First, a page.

We think and act with the long term in mind. This is reflected in our strategy, which is deliberately designed to cover ten years – roughly the service life of a furnace. Regardless of Covid, we review the strategy annually to ensure that it is still valid. And I can say that all the essential elements of our strategy remain unchanged. This long-term outlook is also appreciated by our customers and suppliers and our relationships are structured accordingly. The crisis has again confirmed to us how important it is to be able to rely on your partners.

What were the most important strategic milestones in 2020?

Very importantly, we were able to extend our market share. The acquisition in Chişinău, Moldova was an important strategic step which helped in this. The fact that we were able to go through with this acquisition despite Covid shows what a good position we are in. In Croatia, we also successfully implemented one of our largest and most important furnace renovation projects in recent years. Another very important milestone was the “Great Place to Work” certification for our Bülach site. And last but not least, all the activities connected with our greenfield project in Italy were key achievements as well.


Johann Reiter

CEO of the Vetropack Group

“All the essential elements of our strategy remain unchanged.”

And what about 2021?

We will achieve further important milestones with the new glass plant in Boffalora, Italy. We are also driving forward the use of synergies within the Group.

Are any more acquisitions on the cards?

That is a good question and it depends on what opportunities arise. The Vetropack Group has completed several acquisitions in its history, all of which have been successful. Acquisitions are and will remain part of our strategy – we will play it by ear and see what happens.

Innovation also plays an important strategic role. Vetropack has launched a reusable lightweight glass bottle on the market with VIP Glass – Vetropack Improved Performance Glass. What were the initial reactions?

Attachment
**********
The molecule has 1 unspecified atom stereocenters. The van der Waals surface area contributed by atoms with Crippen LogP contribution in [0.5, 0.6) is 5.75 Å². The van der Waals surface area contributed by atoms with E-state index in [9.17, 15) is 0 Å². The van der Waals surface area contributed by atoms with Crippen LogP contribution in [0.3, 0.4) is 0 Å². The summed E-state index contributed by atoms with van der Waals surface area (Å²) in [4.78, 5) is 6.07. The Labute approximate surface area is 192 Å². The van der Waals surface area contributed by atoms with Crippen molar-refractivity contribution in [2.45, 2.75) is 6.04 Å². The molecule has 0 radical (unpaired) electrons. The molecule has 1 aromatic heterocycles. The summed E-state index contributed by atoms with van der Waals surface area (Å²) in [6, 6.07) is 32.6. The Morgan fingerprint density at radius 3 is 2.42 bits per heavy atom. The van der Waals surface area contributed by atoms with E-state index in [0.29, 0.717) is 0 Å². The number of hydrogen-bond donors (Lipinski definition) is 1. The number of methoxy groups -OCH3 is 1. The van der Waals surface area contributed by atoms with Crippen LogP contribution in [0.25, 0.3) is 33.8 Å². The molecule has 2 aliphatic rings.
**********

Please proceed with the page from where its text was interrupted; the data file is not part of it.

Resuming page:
The feedback was unbelievably good – both our customers as well as consumers are enthusiastic about it. The new product was initially only launched regionally to gauge reaction. Not only has the 30% lower weight of the new bottle won praise, but its appearance also stands out positively from standard multi-trip glass bottles.

How is the market developing and what is the potential of VIP Glass?

We want to win over smaller customers in more markets in 2021, including in Switzerland. It is still too early to be able to speak about specific numbers for revenue potential, as we are still in the testing phase. However, I am convinced that VIP Glass is a very attractive product with lots of potential for the future and our findings to date support this – not least because we are making a contribution to greater sustainability.

“Glass has a lot going for it as packaging for food and beverages.”

Is Vetropack benefiting from the green trend in general?

Ultimately, it is the customer who decides which type of packaging they prefer. When it comes to food and beverages, however, glass scores points in many respects, as it can be recycled an infinite number of times without being damaged. Thanks to the colours used, it also offers protection from sunlight, for example. And the sensation of glass is simply incomparable. The moment you touch glass, you get a certain feeling.

Let’s finish on a personal note. What are you looking forward to most when the Covid restrictions are lifted?

From a business point of view, I am looking forward to a culture of conversation and meetings which no longer takes place exclusively through digital channels – being able to meet again and share ideas in person. On a personal level, I can't wait to see my family in Austria. And in the immediate future, my wife and I are looking forward to being able to visit a restaurant and go to sports and cultural events again.

Interview: Christoph Gaberthüel, AWP (awp Finanznachrichten AG)